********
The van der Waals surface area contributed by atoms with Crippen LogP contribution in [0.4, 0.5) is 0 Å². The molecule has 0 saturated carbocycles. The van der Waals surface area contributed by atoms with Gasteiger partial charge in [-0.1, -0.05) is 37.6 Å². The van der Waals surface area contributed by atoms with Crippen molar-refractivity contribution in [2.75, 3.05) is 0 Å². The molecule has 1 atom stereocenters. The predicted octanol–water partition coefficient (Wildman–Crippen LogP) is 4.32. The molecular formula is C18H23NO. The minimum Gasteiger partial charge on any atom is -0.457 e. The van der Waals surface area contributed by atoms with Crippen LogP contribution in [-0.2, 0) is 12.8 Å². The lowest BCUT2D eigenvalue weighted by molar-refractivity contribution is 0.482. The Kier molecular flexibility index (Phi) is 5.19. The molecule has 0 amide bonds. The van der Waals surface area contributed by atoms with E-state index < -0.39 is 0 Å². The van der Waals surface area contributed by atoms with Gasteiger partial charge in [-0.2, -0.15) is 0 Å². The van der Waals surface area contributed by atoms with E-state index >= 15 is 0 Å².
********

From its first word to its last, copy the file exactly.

The van der Waals surface area contributed by atoms with Crippen LogP contribution in [0.4, 0.5) is 0 Å². The molecule has 0 saturated carbocycles. The van der Waals surface area contributed by atoms with Gasteiger partial charge in [-0.1, -0.05) is 37.6 Å². The van der Waals surface area contributed by atoms with Crippen molar-refractivity contribution in [2.75, 3.05) is 0 Å². The molecule has 1 atom stereocenters. The predicted octanol–water partition coefficient (Wildman–Crippen LogP) is 4.32. The molecular formula is C18H23NO. The minimum Gasteiger partial charge on any atom is -0.457 e. The van der Waals surface area contributed by atoms with Crippen LogP contribution in [-0.2, 0) is 12.8 Å². The lowest BCUT2D eigenvalue weighted by molar-refractivity contribution is 0.482. The Kier molecular flexibility index (Phi) is 5.19. The molecule has 0 amide bonds. The van der Waals surface area contributed by atoms with E-state index < -0.39 is 0 Å². The van der Waals surface area contributed by atoms with Gasteiger partial charge in [-0.2, -0.15) is 0 Å². The van der Waals surface area contributed by atoms with E-state index >= 15 is 0 Å².